Bay laurel seeds are a local cuisine processed into flour to give baked dishes a deep coffee-chocolate taste. They may also be made and used as a caffeine boost in place of coffee. Bay laurel seeds are healthful, with nutritional content.
They can be roasted and crushed in a coffee grinder, and soak the powder in hot water to produce a hybrid between coffee and hot chocolate or use the powder to make chocolate-like treats.
Nonetheless, the seeds contain stimulating components comparable to caffeine and may cause stomach problems in certain people if consumed in bulk.
As with any new meal, it’s best to proceed with care at first.
How Are Bay Laurel Seeds Edible?
A bay laurel seed is a black and strange nut that looks similar to a tiny avocado.
When fresh, it looks like an avocado pit with a thin covering of green flesh surrounding it.
When ripe, the flesh turns from a brilliant green to a purple color, and the entire nut is floral and spicy, although it rots very quickly.
These seeds may be roasted, skinned, and crushed into a fine powder to make an oily powder.
They are roasted to remove the powerful volatile oils that might irritate your throat and digestive tract.
The flavor is something between dark chocolate and a roasted coffee bean.
It provides a dessert-like delicacy not often seen in foraged plants. It’s simply and constantly a crowd-pleasing wild-edible.
Bay laurel seeds have a severely astringent and bitter flavor before roasting, similar to uncured olives or acorns, and should not be swallowed.
Once roasted, remove the interior seeds from their hard shells using a nutcracker or gently with a hammer; you can eat them as is or utilize them imaginatively in a variety of baking dishes.
What to Expect: They have a somewhat bitter flavor, but it’s excellent for people who enjoy really dark chocolate.
How to Process Bay Laurel Seeds
Foraging and Preparation
It would be best to gather the seeds in the fall when they naturally fall off the trees.
Choose seeds that haven’t been sitting on the ground for too long based on the state of the fleshy outer husk.
The exterior flesh is likely to be brown and tender, but you can sometimes locate the seeds without the outer flesh, which is even nicer.
Picking Up Rotting Seeds Is Not a Good Idea
Remove any rotting seeds and the outer flesh to expose a lustrous brown seed roughly the size of hazelnut as soon as possible before the variably colored fleshy coats wither and decay.
Rinse them to remove any extra goop from the nuts and place them on a cotton towel or baking sheet to enable any leftover moisture to evaporate for two weeks.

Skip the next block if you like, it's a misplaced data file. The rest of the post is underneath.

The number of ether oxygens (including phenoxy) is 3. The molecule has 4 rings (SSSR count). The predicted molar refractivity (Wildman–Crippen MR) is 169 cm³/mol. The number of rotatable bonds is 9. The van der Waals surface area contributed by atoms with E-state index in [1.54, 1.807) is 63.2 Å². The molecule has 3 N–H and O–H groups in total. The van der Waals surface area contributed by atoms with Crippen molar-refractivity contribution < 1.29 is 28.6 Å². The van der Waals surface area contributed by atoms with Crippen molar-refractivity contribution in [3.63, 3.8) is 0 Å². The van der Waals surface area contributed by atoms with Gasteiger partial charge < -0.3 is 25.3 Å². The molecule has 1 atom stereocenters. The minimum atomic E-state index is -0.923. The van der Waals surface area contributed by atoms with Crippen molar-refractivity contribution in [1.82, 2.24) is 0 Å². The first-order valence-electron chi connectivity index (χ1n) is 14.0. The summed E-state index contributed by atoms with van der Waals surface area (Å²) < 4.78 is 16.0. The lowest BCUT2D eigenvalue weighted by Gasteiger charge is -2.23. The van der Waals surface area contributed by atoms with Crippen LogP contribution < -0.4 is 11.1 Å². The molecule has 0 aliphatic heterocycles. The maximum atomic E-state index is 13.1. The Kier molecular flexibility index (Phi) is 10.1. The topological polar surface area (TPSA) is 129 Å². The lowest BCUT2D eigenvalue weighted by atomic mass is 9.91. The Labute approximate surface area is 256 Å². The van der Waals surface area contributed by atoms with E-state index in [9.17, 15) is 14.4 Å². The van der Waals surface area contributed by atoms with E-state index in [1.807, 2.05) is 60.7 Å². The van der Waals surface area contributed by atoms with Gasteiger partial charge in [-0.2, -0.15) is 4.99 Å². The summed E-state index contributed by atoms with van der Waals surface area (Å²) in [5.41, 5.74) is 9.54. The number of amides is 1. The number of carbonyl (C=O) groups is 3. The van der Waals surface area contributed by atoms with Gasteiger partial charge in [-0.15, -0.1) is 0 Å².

They’re then ready for the next critical step, which is roasting.
Bay laurel seeds should be kept in a paper bag or an open container in the dark.
Also Good Idea: You may store them in this particular manner for up to two years before roasting.
Roasting and Eating
Roast the nuts in a single layer on a baking sheet at 350°.
Roasting should be for a few hours; they should be done when the insides are brown and black. Some nuts will shatter open in the process.
Remove the nuts from the oven and use a nutcracker to split the shells open when they’re done.
Return the inner seed meat to the baking sheets and roast for 30-45 minutes; you may increase the temperature to 450 degrees, stir after every ten minutes and check for scorching.
The bay nuts will darken in color, from tan to milk chocolate brown to dark chocolate brown, finally to a black-brown when it’s overdone; a good roasted bay seed is a dark chocolate brown like a roasted coffee bean.
Avoid Roasting Too Long
If the nuts are roasted too long, they turn bitter and suggestive of charcoal.
Bay laurel seeds may rapidly go from underdone to overdone, so you should examine them often until they achieve a medium brown color.
Remove from the oven when the average seed seems to be the correct color.
You may keep the roasted bay seeds for months in an airtight container.
Try This: They taste like a cross between a coffee bean and a cacao bean on their own, but they’re also delicious when combined with a bit of sugar like honey or agave nectar.
The bay tree does not always produce laurel seeds; they can appear as early as September or even earlier in a scorching year.
Also, some years are better than others, and some produce a limited number of seeds; just because you don’t discover seeds on a tree one year doesn’t indicate you won’t find them the following year.
Dry the bay laurel seeds in their shells on a baking sheet at 350o for about 10-15 minutes, or until they begin to split open.
If you can’t roast the nuts right away, remove the fruit leftovers and keep them dry and uncovered.
The essential oils that remain in bay laurel seed that has not been roasted long enough make them highly pungent and inedible, yet if roasted until too dark, they also become pretty intense and inedible.
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